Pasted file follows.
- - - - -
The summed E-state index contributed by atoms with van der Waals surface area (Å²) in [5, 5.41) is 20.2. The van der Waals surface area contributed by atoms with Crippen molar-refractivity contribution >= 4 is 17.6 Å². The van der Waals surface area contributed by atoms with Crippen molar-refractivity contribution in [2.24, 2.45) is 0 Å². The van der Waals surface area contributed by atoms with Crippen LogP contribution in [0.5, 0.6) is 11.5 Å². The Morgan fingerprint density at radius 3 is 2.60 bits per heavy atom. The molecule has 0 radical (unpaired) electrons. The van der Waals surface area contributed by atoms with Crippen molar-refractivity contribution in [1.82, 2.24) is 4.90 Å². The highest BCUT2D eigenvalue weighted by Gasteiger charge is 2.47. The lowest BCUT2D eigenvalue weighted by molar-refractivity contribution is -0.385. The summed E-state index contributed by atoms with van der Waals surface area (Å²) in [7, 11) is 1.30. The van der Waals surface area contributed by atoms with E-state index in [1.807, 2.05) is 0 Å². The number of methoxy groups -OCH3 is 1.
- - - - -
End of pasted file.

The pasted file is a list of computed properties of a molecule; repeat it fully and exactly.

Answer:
The summed E-state index contributed by atoms with van der Waals surface area (Å²) in [5, 5.41) is 20.2. The van der Waals surface area contributed by atoms with Crippen molar-refractivity contribution >= 4 is 17.6 Å². The van der Waals surface area contributed by atoms with Crippen molar-refractivity contribution in [2.24, 2.45) is 0 Å². The van der Waals surface area contributed by atoms with Crippen LogP contribution in [0.5, 0.6) is 11.5 Å². The Morgan fingerprint density at radius 3 is 2.60 bits per heavy atom. The molecule has 0 radical (unpaired) electrons. The van der Waals surface area contributed by atoms with Crippen molar-refractivity contribution in [1.82, 2.24) is 4.90 Å². The highest BCUT2D eigenvalue weighted by Gasteiger charge is 2.47. The lowest BCUT2D eigenvalue weighted by molar-refractivity contribution is -0.385. The summed E-state index contributed by atoms with van der Waals surface area (Å²) in [7, 11) is 1.30. The van der Waals surface area contributed by atoms with E-state index in [1.807, 2.05) is 0 Å². The number of methoxy groups -OCH3 is 1.